Summer is near the halfway mark with the 4th of July having come and gone. Celebrating the birth of our nation is a proud tradition. While the beach, a bar-b-q, parades and fireworks are things we look forward to, it is all a good time to remember that the Declaration of Independence was signed on this day, setting in motion a new chapter in history.
Once again, our country is on the precipice of change. A little over a year ago, we witnessed one of the most contentious and unusual presidential campaigns in my lifetime. Incredible as it may be, 17 U.S. agencies confirmed our democratic process was violated by a foreign power. Additionally, the surprise outcome challenged the value of the Electoral College vs. the popular vote. We are six months into a tumultuous term and states are being directed to submit registered voter records to the federal government for “ review.” Governor McAuliffe (joined by other states) has declined to comply with this request from an ad hoc Election Commission for Voter Integrity, tasked with uncovering fraud committed in 2016. At the same time, we still have yet to hear of any retribution for foreign cyber attacks on our democratic election.
There was a time when presidents would address the nation on radio and TV as those media came into their own. Today, social media in the form of 140 characters on Twitter is becoming the norm for communicating with Americans. In my opinion, the “messaging” coming out of the White House is nothing short of inappropriate and unacceptable. The tone of the rhetoric has caused many parents great concern as they grapple with raising their children and the issue of bullying. I believe we must step up and defend common decency and the decorum it brings to a civilized society.
While some are attacking the role of media in our society, I am grateful for the service they provide readers, listeners, and regular watchers. It is important to recognize the media’s role in our culture. Recently, the media has been providing coverage of the newly enacted laws of the Commonwealth. Additionally, I have mailed out my annual Richmond Report and posted it on my website, www.dicksaslaw.com. I recommend a deeper dive at lis.virginia.gov.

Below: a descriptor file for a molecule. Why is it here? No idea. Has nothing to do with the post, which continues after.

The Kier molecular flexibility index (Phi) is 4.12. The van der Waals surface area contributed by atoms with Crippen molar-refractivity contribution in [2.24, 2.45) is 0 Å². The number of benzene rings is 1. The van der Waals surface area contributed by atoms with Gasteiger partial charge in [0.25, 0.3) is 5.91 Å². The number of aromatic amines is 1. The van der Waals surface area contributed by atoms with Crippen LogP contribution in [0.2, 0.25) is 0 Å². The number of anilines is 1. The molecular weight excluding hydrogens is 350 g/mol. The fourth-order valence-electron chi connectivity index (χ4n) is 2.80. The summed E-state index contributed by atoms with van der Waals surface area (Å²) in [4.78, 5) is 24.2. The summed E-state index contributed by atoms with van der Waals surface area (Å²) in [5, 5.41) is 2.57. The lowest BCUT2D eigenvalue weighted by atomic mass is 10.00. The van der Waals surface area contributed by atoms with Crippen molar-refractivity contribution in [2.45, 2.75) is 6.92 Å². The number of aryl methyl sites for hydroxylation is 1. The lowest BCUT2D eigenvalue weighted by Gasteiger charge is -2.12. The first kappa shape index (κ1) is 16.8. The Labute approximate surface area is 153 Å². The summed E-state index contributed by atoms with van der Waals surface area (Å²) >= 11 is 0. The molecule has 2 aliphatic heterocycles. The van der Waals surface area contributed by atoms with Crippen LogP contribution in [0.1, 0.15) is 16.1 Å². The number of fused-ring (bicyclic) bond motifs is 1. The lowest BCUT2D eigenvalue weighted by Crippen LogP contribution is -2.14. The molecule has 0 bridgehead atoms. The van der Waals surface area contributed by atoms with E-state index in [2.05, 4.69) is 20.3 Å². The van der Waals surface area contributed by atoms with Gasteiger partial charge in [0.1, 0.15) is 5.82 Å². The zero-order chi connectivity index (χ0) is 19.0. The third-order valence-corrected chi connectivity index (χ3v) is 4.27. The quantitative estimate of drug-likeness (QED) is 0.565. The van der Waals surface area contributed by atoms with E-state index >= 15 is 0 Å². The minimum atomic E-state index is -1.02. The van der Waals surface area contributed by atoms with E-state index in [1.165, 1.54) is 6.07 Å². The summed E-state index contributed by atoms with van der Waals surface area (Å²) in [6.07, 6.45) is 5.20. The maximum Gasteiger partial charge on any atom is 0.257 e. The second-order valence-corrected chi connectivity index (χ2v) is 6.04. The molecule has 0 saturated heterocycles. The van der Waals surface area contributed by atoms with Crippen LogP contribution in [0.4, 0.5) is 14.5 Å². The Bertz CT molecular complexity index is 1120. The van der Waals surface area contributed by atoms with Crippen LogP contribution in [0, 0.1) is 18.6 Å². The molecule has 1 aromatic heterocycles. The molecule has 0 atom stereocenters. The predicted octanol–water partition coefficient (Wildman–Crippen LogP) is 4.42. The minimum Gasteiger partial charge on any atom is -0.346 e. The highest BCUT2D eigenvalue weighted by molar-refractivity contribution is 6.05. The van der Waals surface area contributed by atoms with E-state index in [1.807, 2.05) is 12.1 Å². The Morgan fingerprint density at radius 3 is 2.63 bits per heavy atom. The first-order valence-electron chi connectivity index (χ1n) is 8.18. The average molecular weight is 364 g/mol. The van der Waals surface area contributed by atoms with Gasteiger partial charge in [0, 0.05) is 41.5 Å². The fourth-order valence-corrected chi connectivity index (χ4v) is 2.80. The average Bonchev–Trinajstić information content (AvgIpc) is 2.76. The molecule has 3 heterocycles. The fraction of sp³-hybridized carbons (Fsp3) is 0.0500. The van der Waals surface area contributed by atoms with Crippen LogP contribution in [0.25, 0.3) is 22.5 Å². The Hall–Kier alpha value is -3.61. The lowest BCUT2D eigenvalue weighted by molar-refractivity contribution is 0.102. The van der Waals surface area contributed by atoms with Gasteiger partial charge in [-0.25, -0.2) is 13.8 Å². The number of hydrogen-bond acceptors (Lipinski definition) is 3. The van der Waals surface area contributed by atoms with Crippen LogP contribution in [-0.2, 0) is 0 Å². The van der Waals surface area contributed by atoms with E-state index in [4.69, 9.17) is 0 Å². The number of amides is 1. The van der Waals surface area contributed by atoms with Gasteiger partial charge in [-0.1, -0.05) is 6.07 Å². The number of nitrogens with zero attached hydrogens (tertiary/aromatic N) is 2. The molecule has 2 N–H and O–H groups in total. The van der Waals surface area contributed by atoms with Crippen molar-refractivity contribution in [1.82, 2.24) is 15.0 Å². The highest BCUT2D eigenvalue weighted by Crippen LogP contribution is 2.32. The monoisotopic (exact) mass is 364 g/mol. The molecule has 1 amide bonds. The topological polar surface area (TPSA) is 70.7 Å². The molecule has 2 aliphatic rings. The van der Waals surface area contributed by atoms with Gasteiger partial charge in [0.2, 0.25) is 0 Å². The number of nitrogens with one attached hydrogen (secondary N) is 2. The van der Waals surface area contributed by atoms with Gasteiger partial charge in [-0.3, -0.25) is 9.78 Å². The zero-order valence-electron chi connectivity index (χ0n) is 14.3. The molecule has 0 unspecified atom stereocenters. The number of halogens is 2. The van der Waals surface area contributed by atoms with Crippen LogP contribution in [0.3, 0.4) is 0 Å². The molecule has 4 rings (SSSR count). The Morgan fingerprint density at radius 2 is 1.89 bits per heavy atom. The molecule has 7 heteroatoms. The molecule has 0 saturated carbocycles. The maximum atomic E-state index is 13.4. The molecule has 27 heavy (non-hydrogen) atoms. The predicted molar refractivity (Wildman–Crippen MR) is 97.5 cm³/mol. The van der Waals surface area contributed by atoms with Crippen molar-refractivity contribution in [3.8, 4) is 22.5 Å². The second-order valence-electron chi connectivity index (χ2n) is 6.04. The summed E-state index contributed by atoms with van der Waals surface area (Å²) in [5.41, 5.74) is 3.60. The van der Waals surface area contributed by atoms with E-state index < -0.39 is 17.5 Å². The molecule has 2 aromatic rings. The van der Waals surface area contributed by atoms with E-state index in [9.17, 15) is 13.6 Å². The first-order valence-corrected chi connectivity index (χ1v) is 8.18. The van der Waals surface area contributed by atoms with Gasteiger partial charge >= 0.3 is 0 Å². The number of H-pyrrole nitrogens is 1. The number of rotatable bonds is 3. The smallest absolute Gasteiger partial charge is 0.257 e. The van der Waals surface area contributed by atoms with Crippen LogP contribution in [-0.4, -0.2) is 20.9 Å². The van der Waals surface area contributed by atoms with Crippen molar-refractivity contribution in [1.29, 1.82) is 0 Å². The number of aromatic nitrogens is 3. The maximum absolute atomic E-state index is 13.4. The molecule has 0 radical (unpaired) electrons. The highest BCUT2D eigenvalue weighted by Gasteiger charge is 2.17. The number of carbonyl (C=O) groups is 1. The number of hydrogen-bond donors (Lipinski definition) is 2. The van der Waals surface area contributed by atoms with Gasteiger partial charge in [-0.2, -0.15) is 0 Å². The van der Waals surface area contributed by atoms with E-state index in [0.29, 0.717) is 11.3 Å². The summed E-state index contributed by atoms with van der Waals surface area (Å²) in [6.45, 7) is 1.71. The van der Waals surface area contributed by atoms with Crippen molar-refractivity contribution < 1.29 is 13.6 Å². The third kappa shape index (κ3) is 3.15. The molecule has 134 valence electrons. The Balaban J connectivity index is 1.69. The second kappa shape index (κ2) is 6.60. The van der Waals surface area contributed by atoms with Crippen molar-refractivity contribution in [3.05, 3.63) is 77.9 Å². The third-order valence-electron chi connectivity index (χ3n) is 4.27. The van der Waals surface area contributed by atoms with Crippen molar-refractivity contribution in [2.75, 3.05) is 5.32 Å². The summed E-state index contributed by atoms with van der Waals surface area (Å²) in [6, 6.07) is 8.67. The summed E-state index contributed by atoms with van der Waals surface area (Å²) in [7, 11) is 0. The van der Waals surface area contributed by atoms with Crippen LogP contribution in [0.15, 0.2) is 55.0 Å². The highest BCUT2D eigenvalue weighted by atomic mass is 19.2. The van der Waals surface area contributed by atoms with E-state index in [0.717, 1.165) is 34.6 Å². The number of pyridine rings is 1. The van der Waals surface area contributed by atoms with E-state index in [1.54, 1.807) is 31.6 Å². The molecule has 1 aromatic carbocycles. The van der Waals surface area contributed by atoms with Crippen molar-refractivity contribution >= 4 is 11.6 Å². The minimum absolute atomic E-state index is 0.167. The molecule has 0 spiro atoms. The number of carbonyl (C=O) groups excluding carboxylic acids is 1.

In and around the 35th District, moving people from place to place remains a top priority. Work continues on the revitalization of the Metro and its management. Former Congressman Ray LaHood is spearheading a study into the role Virginia will play. I look forward to hearing from him in the near future. We need a multimodal approach to breaking through gridlock.
A more controversial transportation infrastructure initiative is the I-66 project. While you may not agree completely with VDOT, this process has been as transparent and collaborative as possible. Designs have been revisited many times and ramps have literally been moved to best meet the public’s input. It is a major undertaking to facilitate moving people to schools, their jobs and their families. The region continues to grow and we need to get ahead of that wave before it dictates our quality of life any further.
Solar energy appears to be high on the radar for many of our neighbors. While our current president shows an unfortunate affinity for coal, oil and other energies of the past, solar is a clean, efficient, unlimited energy source that is finally starting to get the proper amount of attention in our Commonwealth. Fairfax County is providing a tax credit to individuals that make the investment to go solar. Virginia boasts the ninth-fastest-growing solar jobs market in the nation and the number of solar jobs has grown nearly 100 percent in the past year to 3,236. Additionally, clean-energy business revenue in Virginia has increased from $300 million in 2014 to $1.5 billion in 2016.
As you enjoy the warm weather, to play safely and enjoy your family and friends.
Be a good neighbor and check on the elderly who may need assistance on particularly hot days. School age children will report back to school on August 28.
Senator Saslaw represents the 35th District in the Virginia State Senate. He may be emailed at firstname.lastname@example.org.